LMH cancer facility plans expansion, seeks donor support
The LMH Health Cancer Center has begun to outgrow its space at the hospital’s Maine Street location, and a fundraising campaign is seeking to raise $2.5 million in philanthropic support for the center’s renovation and expansion.
Since the center opened its doors in 2000 as the LMH Oncology and Hematology Center, demand for cancer-related services at the hospital has grown dramatically, said Dr. Sherri Soule, an oncologist at LMH Health.
“Our cancer center has seen incredible growth, which has led to opportunity for expansion,” she said. “It is critical to the people we serve that we find a way to expand and update the cancer center while remaining at our main location; studies show that patients have better outcomes when treated close to home.”
The LMH Health Foundation began its major fundraising initiative for the center’s expansion earlier this year and has $1.6 million in donor support so far, according to Rebecca Smith, LMH Health Foundation executive director and LMH Health vice president of strategic communications.
Hospital leadership plans to begin the project within the next two years, and Smith said the total cost of the project would likely be in the range of $7 million to $10 million. However, she said the foundation’s goal right now was to test the waters and see how donors responded.
“As a matter of both practicality and financial responsibility, we must test our fundraising response before defining the full scope of the project,” she said. “This is why gifts from our donors are so important and meaningful for this critical initiative.”
Smith said that “the final scope of the cancer center’s renovations and expansion will depend on the financial support” that the campaign is able to raise. But whatever the campaign ends up raising, the renovation’s main goal will be to provide more physical space, both for patient care and for services like the survivorship program, genetic testing, social work, nurse navigation and financial counseling.
In 2020, the LMH Health Cancer Center had more than 15,600 patient interactions. Dr. Jodi Palmer, an oncologist at LMH Health, said she thought the cancer center’s physical environment should be focused on making patients and their families comfortable.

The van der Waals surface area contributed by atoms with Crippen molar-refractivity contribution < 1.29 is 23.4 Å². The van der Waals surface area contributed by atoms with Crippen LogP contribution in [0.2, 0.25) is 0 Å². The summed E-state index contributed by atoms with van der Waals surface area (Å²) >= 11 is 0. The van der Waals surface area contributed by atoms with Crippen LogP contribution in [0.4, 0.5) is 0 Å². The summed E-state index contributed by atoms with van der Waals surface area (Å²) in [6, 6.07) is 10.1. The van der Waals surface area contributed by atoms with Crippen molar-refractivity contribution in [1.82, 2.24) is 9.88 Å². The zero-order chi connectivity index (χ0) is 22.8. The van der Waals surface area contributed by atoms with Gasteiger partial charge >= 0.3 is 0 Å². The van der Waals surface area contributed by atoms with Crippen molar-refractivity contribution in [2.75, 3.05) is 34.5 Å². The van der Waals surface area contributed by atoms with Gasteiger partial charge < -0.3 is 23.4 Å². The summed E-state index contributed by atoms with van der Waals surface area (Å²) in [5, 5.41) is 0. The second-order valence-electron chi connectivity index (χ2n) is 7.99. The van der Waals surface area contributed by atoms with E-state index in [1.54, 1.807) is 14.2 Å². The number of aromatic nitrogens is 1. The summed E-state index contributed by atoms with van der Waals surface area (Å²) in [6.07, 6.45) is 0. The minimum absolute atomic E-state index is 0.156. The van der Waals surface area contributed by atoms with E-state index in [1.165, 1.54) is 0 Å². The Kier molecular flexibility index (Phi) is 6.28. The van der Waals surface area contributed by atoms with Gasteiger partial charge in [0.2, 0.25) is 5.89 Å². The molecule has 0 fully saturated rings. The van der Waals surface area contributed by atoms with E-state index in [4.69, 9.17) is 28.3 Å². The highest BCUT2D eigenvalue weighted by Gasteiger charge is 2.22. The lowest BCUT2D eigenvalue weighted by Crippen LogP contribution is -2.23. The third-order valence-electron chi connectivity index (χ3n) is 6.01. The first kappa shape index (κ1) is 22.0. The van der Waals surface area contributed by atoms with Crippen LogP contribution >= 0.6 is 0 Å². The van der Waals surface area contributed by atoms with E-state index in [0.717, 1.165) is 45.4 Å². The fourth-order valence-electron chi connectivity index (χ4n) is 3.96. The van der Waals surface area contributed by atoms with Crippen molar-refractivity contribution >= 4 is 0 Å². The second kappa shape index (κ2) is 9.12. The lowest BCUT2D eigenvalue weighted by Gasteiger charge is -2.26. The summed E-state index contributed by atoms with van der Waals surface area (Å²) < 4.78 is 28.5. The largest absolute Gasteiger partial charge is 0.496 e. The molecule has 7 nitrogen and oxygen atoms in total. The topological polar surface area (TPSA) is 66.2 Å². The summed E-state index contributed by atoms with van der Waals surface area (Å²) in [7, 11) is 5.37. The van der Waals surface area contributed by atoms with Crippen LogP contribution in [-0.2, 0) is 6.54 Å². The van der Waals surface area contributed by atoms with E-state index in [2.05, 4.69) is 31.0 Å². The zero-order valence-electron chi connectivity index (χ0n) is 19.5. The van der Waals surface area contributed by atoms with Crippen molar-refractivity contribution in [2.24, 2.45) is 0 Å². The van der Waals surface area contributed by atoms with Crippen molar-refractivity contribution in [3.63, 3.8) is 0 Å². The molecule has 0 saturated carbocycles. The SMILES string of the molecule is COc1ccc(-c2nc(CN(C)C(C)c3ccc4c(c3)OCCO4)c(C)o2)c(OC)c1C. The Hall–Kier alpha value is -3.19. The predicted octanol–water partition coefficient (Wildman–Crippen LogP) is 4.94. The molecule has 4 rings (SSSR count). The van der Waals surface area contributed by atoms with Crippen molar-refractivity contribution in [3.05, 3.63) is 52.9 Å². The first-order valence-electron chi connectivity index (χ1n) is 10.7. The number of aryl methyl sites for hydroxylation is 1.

“We want to always provide an environment that is pleasant, low stress and conducive to healing throughout the entire cancer journey,” Palmer said. “We currently have an excellent facility, but the needs of our patients have outgrown our space.”
The center’s services
Oncologists and hematologists at the LMH Health Cancer Center treat a wide range of cancers — not only solid tumors, but also hematological cancers and benign blood disorders.
LMH leadership and doctors also said that one of the most important features of the cancer center is its convenience: that patients can receive care without having to travel far from home.
“The LMH Health Cancer Center provides the finest care, close to home,” said Russ Johnson, LMH Health president and CEO. He said that LMH’s cancer care includes more than just medical treatments, but also support, survivorship and prevention resources.
Another area of focus for the center is clinical trials. The hospital is a member of the Masonic Cancer Alliance, which provides patients access to clinical trials. Currently, the center offers 50 trials for cancer patients.
“Too often, cancer patients have to travel far from home to participate in clinical trials,” Soule said. “Our partnership with the MCA brings access to those trials closer to home.”
In 2020, the LMH Health Cancer Center earned accreditation from the Commission on Cancer, which is given to institutions that demonstrate a multidisciplinary approach to treating cancer as a complex group of diseases. The accreditation process involves two years of monitoring the protocols, treatments and outcomes in LMH Health’s cancer care units. According to the American Cancer Society, 25% of U.S. hospitals have this accreditation, and eleven other hospitals in Kansas have it.
“There has always been a fantastic team providing care to cancer patients in Lawrence, Kansas, but this represents a major milestone for our hospital,” said Dr. Chad Tate, a surgeon at LMH Health and chairman of the cancer committee that sought accreditation. “This accreditation provides tremendous resources for our cancer patients and their providers. It also demands that we continue to meet rigorous quality standards for our care.”
Generous philanthropic support has helped strengthen the LMH Health Cancer Center over the years. Recently, donors have made a new cancer survivorship program possible and have bolstered funding to charitable care.
“The community stands behind LMH Health,” said Dr. Jodie Barr, an oncologist at LMH Health. “We are who we are because the community supports this hospital, and we are able to take care of everyone.”
Smith urged donors to show their support for the center’s expansion project, as well.
“As a not-for-profit, safety-net community hospital that treats all who come in need — regardless of ability to pay — philanthropic support will play a critical role in turning this vision into a reality,” Smith said.
— Courtney Bernard is the development coordinator for the LMH Health Foundation. LMH Health is a major sponsor of the Journal-World’s Health section.